Invest Ophthalmol Vis Sci. 2023 Sep 1;64(12):5. doi: 10.1167/iovs.64.12.5.
PURPOSE: To determine the pointwise relationships of central visual field (VF) defects with macular ganglion cell loss and macular vessel density (VD) loss during various stages of glaucoma.
METHODS: Eyes with primary open-angle glaucoma (POAG) were subjected to optical coherence tomography (OCT) and OCT angiography (OCTA) to evaluate macular ganglion cell layer (GCL) thickness and macular VD in the superficial and deep vascular complexes (SVC and DVC). OCT, OCTA, and VF locations were matched after correcting for retinal ganglion cell (RGC) displacement. Pointwise correlations of GCL thickness and VDs of the SVC and DVC with central VF sensitivity (VFS) were evaluated by Pearson’s correlation analysis and compared in eyes with early and advanced POAG by Meng’s test.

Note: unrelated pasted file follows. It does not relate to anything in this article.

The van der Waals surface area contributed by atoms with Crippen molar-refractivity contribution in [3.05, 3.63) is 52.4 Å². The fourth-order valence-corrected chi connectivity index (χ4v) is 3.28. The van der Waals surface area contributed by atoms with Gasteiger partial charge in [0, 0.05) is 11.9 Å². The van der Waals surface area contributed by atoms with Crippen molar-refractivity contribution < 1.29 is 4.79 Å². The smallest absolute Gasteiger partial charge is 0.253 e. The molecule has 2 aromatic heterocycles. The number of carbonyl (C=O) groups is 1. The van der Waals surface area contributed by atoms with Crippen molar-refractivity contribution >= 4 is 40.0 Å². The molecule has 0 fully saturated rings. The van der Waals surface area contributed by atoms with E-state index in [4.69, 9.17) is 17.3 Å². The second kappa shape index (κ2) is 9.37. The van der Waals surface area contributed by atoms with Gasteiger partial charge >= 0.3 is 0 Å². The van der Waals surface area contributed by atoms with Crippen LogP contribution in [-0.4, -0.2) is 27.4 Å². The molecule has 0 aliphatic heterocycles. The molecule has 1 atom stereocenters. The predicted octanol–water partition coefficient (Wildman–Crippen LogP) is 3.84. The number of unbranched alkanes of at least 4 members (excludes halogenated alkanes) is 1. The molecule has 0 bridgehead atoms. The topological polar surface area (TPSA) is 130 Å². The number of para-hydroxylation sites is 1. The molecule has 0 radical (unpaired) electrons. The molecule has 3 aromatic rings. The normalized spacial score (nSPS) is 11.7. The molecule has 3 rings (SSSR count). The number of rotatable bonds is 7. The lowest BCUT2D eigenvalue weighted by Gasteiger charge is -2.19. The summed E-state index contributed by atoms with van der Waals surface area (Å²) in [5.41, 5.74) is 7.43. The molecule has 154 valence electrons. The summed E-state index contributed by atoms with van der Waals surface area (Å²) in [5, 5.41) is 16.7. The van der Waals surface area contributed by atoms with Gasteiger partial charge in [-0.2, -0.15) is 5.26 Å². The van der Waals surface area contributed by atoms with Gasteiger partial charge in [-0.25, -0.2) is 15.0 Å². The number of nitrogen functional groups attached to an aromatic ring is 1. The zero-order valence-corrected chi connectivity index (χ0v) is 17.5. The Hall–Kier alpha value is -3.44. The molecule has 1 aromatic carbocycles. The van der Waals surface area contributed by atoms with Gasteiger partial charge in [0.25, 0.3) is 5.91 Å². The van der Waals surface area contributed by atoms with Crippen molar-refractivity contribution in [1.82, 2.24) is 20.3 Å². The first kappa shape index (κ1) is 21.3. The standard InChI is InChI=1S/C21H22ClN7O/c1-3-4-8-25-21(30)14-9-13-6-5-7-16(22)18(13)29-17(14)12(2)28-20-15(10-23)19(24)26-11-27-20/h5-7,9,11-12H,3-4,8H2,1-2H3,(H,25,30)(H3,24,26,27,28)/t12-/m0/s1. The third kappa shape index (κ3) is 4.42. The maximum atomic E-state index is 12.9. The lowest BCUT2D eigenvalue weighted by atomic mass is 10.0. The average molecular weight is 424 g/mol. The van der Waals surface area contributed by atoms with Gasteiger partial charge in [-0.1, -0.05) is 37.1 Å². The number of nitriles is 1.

RESULTS: Of the 100 eyes, 52 and 48 were classified as early and advanced POAG. Macular VD showed overall better correlation with central VFS than GCL thickness in both the early and advanced groups. SVC density showed the strongest correlation with central VFS in all groups (R = 0.327 in early group, R = 0.325 in advanced group, all P < 0.001). Although DVC density showed better correlation with VFS (R = 0.311) than GCL thickness (R = 0.212) in the early group (P < 0.001), the correlation was comparable in the advanced group (R = 0.199 and 0.176, respectively, P = 0.254).
CONCLUSIONS: After adjustment for RGC displacement, macular SVC density was better correlated with central VFS than macular GCL thickness in both early and advanced POAG. Macular DVC density showed better correlation with VFS than GCL thickness in early but not in advanced POAG, indicating that DVC loss may be involved in early central VF loss.